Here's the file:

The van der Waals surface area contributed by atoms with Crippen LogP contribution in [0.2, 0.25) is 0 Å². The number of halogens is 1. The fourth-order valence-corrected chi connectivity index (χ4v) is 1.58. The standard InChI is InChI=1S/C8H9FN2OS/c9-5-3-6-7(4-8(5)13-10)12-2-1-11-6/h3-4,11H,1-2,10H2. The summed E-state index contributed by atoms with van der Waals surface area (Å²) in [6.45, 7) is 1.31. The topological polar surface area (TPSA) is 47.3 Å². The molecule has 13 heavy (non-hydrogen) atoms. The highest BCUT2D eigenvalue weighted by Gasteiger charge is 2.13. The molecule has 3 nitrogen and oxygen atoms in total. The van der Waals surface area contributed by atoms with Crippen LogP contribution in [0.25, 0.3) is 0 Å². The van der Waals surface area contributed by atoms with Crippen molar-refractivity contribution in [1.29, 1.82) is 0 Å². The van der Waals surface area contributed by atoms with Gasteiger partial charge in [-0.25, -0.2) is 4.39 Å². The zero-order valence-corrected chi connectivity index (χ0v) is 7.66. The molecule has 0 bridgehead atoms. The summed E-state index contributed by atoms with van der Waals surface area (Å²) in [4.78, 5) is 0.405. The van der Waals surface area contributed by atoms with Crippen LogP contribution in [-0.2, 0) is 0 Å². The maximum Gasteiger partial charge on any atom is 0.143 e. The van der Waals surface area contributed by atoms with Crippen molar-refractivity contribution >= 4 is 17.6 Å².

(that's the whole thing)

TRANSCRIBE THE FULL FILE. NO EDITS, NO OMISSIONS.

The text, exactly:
The van der Waals surface area contributed by atoms with Crippen LogP contribution in [0.2, 0.25) is 0 Å². The number of halogens is 1. The fourth-order valence-corrected chi connectivity index (χ4v) is 1.58. The standard InChI is InChI=1S/C8H9FN2OS/c9-5-3-6-7(4-8(5)13-10)12-2-1-11-6/h3-4,11H,1-2,10H2. The summed E-state index contributed by atoms with van der Waals surface area (Å²) in [6.45, 7) is 1.31. The topological polar surface area (TPSA) is 47.3 Å². The molecule has 13 heavy (non-hydrogen) atoms. The highest BCUT2D eigenvalue weighted by Gasteiger charge is 2.13. The molecule has 3 nitrogen and oxygen atoms in total. The van der Waals surface area contributed by atoms with Crippen LogP contribution in [0.25, 0.3) is 0 Å². The van der Waals surface area contributed by atoms with Crippen molar-refractivity contribution in [1.29, 1.82) is 0 Å². The van der Waals surface area contributed by atoms with Gasteiger partial charge in [-0.25, -0.2) is 4.39 Å². The zero-order valence-corrected chi connectivity index (χ0v) is 7.66. The molecule has 0 bridgehead atoms. The summed E-state index contributed by atoms with van der Waals surface area (Å²) in [4.78, 5) is 0.405. The van der Waals surface area contributed by atoms with Crippen LogP contribution in [-0.2, 0) is 0 Å². The maximum Gasteiger partial charge on any atom is 0.143 e. The van der Waals surface area contributed by atoms with Crippen molar-refractivity contribution >= 4 is 17.6 Å².